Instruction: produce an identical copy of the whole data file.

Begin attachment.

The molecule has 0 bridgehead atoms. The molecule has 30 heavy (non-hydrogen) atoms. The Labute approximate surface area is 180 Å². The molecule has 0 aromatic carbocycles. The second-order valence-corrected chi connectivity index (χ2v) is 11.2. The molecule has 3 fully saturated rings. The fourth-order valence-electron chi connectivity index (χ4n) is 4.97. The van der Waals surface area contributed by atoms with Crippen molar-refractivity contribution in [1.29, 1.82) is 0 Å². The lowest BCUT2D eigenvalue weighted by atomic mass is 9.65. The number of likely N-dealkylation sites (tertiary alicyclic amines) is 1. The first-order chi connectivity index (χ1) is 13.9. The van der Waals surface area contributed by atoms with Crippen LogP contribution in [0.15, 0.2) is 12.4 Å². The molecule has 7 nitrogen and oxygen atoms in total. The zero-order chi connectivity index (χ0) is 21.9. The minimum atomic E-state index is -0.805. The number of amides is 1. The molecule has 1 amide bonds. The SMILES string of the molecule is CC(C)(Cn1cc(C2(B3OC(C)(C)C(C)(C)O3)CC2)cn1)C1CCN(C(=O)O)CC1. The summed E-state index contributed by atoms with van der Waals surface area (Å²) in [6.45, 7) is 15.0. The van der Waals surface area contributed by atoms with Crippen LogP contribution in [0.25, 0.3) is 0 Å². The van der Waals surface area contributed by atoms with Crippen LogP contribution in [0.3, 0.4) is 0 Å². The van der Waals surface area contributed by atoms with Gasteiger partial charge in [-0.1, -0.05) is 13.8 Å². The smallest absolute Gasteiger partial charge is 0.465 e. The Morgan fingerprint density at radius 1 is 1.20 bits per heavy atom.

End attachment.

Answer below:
The molecule has 0 bridgehead atoms. The molecule has 30 heavy (non-hydrogen) atoms. The Labute approximate surface area is 180 Å². The molecule has 0 aromatic carbocycles. The second-order valence-corrected chi connectivity index (χ2v) is 11.2. The molecule has 3 fully saturated rings. The fourth-order valence-electron chi connectivity index (χ4n) is 4.97. The van der Waals surface area contributed by atoms with Crippen molar-refractivity contribution in [1.29, 1.82) is 0 Å². The lowest BCUT2D eigenvalue weighted by atomic mass is 9.65. The number of likely N-dealkylation sites (tertiary alicyclic amines) is 1. The first-order chi connectivity index (χ1) is 13.9. The van der Waals surface area contributed by atoms with Crippen LogP contribution in [0.15, 0.2) is 12.4 Å². The molecule has 7 nitrogen and oxygen atoms in total. The zero-order chi connectivity index (χ0) is 21.9. The minimum atomic E-state index is -0.805. The number of amides is 1. The molecule has 1 amide bonds. The SMILES string of the molecule is CC(C)(Cn1cc(C2(B3OC(C)(C)C(C)(C)O3)CC2)cn1)C1CCN(C(=O)O)CC1. The summed E-state index contributed by atoms with van der Waals surface area (Å²) in [6.45, 7) is 15.0. The van der Waals surface area contributed by atoms with Crippen LogP contribution in [0.25, 0.3) is 0 Å². The van der Waals surface area contributed by atoms with Crippen LogP contribution in [0.3, 0.4) is 0 Å². The van der Waals surface area contributed by atoms with Gasteiger partial charge in [-0.1, -0.05) is 13.8 Å². The smallest absolute Gasteiger partial charge is 0.465 e. The Morgan fingerprint density at radius 1 is 1.20 bits per heavy atom.